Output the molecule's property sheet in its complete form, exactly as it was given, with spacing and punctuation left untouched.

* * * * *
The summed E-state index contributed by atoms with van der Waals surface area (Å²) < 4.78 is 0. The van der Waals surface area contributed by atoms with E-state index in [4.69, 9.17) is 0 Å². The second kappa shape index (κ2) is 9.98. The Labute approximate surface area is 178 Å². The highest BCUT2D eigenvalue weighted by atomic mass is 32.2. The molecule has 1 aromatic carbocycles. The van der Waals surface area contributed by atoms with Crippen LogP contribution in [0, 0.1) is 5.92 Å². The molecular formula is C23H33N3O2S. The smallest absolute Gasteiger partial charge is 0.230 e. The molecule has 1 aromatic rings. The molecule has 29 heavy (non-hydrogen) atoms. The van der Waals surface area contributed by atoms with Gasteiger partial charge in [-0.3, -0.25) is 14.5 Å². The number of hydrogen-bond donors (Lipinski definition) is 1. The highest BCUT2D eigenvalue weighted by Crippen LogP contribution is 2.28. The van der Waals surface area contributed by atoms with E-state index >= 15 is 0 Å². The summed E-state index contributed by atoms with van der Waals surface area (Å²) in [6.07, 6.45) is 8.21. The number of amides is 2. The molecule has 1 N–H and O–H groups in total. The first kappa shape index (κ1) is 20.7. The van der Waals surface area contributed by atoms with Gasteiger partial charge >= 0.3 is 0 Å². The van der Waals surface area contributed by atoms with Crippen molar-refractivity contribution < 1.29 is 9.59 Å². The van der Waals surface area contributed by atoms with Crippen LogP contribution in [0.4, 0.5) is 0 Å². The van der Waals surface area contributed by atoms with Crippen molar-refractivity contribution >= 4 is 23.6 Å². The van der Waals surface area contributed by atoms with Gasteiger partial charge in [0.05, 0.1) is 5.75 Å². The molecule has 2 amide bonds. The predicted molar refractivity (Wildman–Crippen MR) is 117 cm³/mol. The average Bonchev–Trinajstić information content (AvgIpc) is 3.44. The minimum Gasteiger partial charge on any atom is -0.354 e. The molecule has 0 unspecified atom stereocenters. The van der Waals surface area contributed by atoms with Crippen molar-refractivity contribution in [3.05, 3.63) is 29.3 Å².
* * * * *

The summed E-state index contributed by atoms with van der Waals surface area (Å²) < 4.78 is 0. The van der Waals surface area contributed by atoms with E-state index in [4.69, 9.17) is 0 Å². The second kappa shape index (κ2) is 9.98. The Labute approximate surface area is 178 Å². The highest BCUT2D eigenvalue weighted by atomic mass is 32.2. The molecule has 1 aromatic carbocycles. The van der Waals surface area contributed by atoms with Crippen LogP contribution in [0, 0.1) is 5.92 Å². The molecular formula is C23H33N3O2S. The smallest absolute Gasteiger partial charge is 0.230 e. The molecule has 1 aromatic rings. The molecule has 29 heavy (non-hydrogen) atoms. The van der Waals surface area contributed by atoms with Gasteiger partial charge in [-0.3, -0.25) is 14.5 Å². The number of hydrogen-bond donors (Lipinski definition) is 1. The highest BCUT2D eigenvalue weighted by Crippen LogP contribution is 2.28. The van der Waals surface area contributed by atoms with E-state index >= 15 is 0 Å². The summed E-state index contributed by atoms with van der Waals surface area (Å²) in [6.07, 6.45) is 8.21. The number of amides is 2. The molecule has 1 N–H and O–H groups in total. The first kappa shape index (κ1) is 20.7. The van der Waals surface area contributed by atoms with Gasteiger partial charge >= 0.3 is 0 Å². The van der Waals surface area contributed by atoms with Crippen molar-refractivity contribution < 1.29 is 9.59 Å². The van der Waals surface area contributed by atoms with Crippen LogP contribution in [0.4, 0.5) is 0 Å². The van der Waals surface area contributed by atoms with Crippen molar-refractivity contribution >= 4 is 23.6 Å². The van der Waals surface area contributed by atoms with Gasteiger partial charge in [0.05, 0.1) is 5.75 Å². The molecule has 2 amide bonds. The predicted molar refractivity (Wildman–Crippen MR) is 117 cm³/mol. The average Bonchev–Trinajstić information content (AvgIpc) is 3.44. The minimum Gasteiger partial charge on any atom is -0.354 e. The molecule has 0 unspecified atom stereocenters. The van der Waals surface area contributed by atoms with Crippen molar-refractivity contribution in [3.05, 3.63) is 29.3 Å².